Remote Procedure Call (RPC) is a protocol used by the Windows operating system. RPC provides an inter-process communication mechanism that allows a program running on one computer to seamlessly execute code on a remote system. The protocol itself is derived from the OSF (Open Software Foundation) RPC protocol, but with the addition of some Microsoft specific extensions.
There is a vulnerability in the part of RPC that deals with message exchange over TCP/IP. The failure results because of incorrect handling of malformed messages. This particular vulnerabilty affects the RPC Endpoint Mapper process, which listens on TCP/IP port 135. The RPC endpoint mapper allows RPC clients to determine the port number currently assigned to a particular RPC service.
To exploit this vulnerability, an attacker would need to establish a TCP/IP connection to the Endpoint Mapper process on a remote machine. Once the connection was established, the attacker would begin the RPC connection negotiation before transmitting a malformed message. At this point, the process on the remote machine would fail. The RPC Endpoint Mapper process is responsible for maintaining the connection information for all of the processes on that machine using RPC. Because the Endpoint Mapper runs within the RPC service itself, exploiting this vulnerability would cause the RPC service to fail, with the attendant loss of any RPC-based services the server offers, as well as potential loss of some COM functions.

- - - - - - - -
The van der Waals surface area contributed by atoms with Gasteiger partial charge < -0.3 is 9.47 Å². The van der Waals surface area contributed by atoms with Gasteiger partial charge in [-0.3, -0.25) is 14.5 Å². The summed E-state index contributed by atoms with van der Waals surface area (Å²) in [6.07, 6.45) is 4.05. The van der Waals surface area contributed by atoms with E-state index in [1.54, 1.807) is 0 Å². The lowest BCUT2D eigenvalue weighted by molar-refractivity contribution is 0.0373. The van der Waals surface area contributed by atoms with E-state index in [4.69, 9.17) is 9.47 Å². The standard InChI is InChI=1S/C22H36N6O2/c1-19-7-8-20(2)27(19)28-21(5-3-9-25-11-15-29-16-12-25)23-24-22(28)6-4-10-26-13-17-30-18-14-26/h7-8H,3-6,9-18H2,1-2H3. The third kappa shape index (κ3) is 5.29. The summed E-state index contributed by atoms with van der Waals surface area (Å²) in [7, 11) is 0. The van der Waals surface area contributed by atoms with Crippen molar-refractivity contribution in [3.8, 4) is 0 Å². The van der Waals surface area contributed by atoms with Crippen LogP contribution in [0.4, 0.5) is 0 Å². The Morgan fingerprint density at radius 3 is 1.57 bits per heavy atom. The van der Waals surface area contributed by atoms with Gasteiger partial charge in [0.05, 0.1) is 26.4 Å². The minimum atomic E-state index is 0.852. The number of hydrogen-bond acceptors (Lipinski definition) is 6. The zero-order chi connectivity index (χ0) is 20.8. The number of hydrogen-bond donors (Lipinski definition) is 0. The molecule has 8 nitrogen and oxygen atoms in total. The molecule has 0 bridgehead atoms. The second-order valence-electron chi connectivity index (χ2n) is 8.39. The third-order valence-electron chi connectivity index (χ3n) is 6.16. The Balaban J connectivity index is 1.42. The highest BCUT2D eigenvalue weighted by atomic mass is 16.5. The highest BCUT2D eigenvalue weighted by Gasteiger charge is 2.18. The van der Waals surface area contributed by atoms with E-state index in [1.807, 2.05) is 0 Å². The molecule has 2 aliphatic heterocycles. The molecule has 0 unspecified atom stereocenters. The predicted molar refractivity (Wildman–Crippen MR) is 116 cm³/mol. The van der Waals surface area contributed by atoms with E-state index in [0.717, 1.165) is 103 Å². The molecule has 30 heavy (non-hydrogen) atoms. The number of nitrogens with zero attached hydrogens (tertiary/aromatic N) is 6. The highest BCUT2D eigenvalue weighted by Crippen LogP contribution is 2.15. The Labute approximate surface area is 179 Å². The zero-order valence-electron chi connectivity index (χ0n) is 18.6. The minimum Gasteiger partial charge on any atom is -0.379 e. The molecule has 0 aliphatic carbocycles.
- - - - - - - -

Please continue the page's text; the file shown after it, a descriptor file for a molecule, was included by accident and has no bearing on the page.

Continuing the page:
Microsoft has provided patches with this bulletin to correct this vulnerability for Windows 2000 and Windows XP. Although Windows NT 4.0 is affected by this vulnerability, Microsoft is unable to provide a patch for this vulnerability for Windows NT 4.0. The architectural limitations of Windows NT 4.0 do not support the changes that would be required to remove this vulnerability. Windows NT 4.0 users are strongly encouraged to employ the workaround discussed in the FAQ below, which is to protect the NT 4.0 system with a firewall that blocks Port 135.
* To exploit this vulnerability, the attacker would require the ability to connect to the Endpoint Mapper running on the target machine. For intranet environments, the Endpoint Mapper would normally be accessible, but for Internet connected machines, the port used by the Endpoint Mapper would normally be blocked by a firewall. In the case where this port is not blocked, or in an intranet configuration, the attacker would not require any additional privileges.
* Best practices recommend blocking all TCP/IP ports that are not actually being used. For this reason, most machines attached to the Internet should have port 135 blocked. RPC over TCP is not intended to be used in hostile environments such as the internet. More robust protocols such as RPC over HTTP are provided for hostile environments. To learn more about securing RPC for client and server please refer to http://msdn.microsoft.com/library/de...or_server.asp.
To learn more about the ports used by RPC, please refer to http://www.microsoft.com/technet/pro...t4/tcpappc.asp
* This vulnerability only permits a denial of service attack and does not provide an attacker with the ability to modify or retrieve data on the remote machine.